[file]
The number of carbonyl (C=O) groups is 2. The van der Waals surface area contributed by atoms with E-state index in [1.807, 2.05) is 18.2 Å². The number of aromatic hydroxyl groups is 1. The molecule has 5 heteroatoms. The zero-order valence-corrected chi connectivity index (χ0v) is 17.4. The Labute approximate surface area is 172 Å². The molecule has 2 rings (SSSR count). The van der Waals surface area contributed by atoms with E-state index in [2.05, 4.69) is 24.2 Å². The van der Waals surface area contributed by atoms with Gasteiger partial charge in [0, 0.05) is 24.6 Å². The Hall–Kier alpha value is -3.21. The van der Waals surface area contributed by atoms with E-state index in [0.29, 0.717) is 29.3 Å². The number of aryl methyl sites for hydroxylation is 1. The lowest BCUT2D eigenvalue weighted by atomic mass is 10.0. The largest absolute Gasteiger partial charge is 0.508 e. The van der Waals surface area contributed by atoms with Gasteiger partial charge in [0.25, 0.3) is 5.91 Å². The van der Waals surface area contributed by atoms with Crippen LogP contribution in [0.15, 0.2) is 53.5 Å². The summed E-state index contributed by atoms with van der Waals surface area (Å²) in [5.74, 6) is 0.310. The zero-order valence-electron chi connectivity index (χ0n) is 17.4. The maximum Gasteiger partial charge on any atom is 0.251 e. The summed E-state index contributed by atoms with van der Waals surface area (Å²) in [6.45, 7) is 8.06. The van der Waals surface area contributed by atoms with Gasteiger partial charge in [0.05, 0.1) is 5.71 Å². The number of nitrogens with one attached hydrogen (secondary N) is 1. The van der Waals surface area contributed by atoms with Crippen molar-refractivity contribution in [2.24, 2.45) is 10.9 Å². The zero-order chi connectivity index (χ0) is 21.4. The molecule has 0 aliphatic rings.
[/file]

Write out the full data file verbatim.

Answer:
The number of carbonyl (C=O) groups is 2. The van der Waals surface area contributed by atoms with E-state index in [1.807, 2.05) is 18.2 Å². The number of aromatic hydroxyl groups is 1. The molecule has 5 heteroatoms. The zero-order valence-corrected chi connectivity index (χ0v) is 17.4. The Labute approximate surface area is 172 Å². The molecule has 2 rings (SSSR count). The van der Waals surface area contributed by atoms with E-state index in [2.05, 4.69) is 24.2 Å². The van der Waals surface area contributed by atoms with Gasteiger partial charge in [0, 0.05) is 24.6 Å². The Hall–Kier alpha value is -3.21. The van der Waals surface area contributed by atoms with E-state index in [0.29, 0.717) is 29.3 Å². The number of aryl methyl sites for hydroxylation is 1. The lowest BCUT2D eigenvalue weighted by atomic mass is 10.0. The largest absolute Gasteiger partial charge is 0.508 e. The van der Waals surface area contributed by atoms with Gasteiger partial charge in [0.25, 0.3) is 5.91 Å². The van der Waals surface area contributed by atoms with Crippen LogP contribution in [0.15, 0.2) is 53.5 Å². The summed E-state index contributed by atoms with van der Waals surface area (Å²) in [5.74, 6) is 0.310. The zero-order valence-electron chi connectivity index (χ0n) is 17.4. The maximum Gasteiger partial charge on any atom is 0.251 e. The summed E-state index contributed by atoms with van der Waals surface area (Å²) in [6.45, 7) is 8.06. The van der Waals surface area contributed by atoms with Gasteiger partial charge in [0.05, 0.1) is 5.71 Å². The number of nitrogens with one attached hydrogen (secondary N) is 1. The van der Waals surface area contributed by atoms with Crippen molar-refractivity contribution in [2.24, 2.45) is 10.9 Å². The zero-order chi connectivity index (χ0) is 21.4. The molecule has 0 aliphatic rings.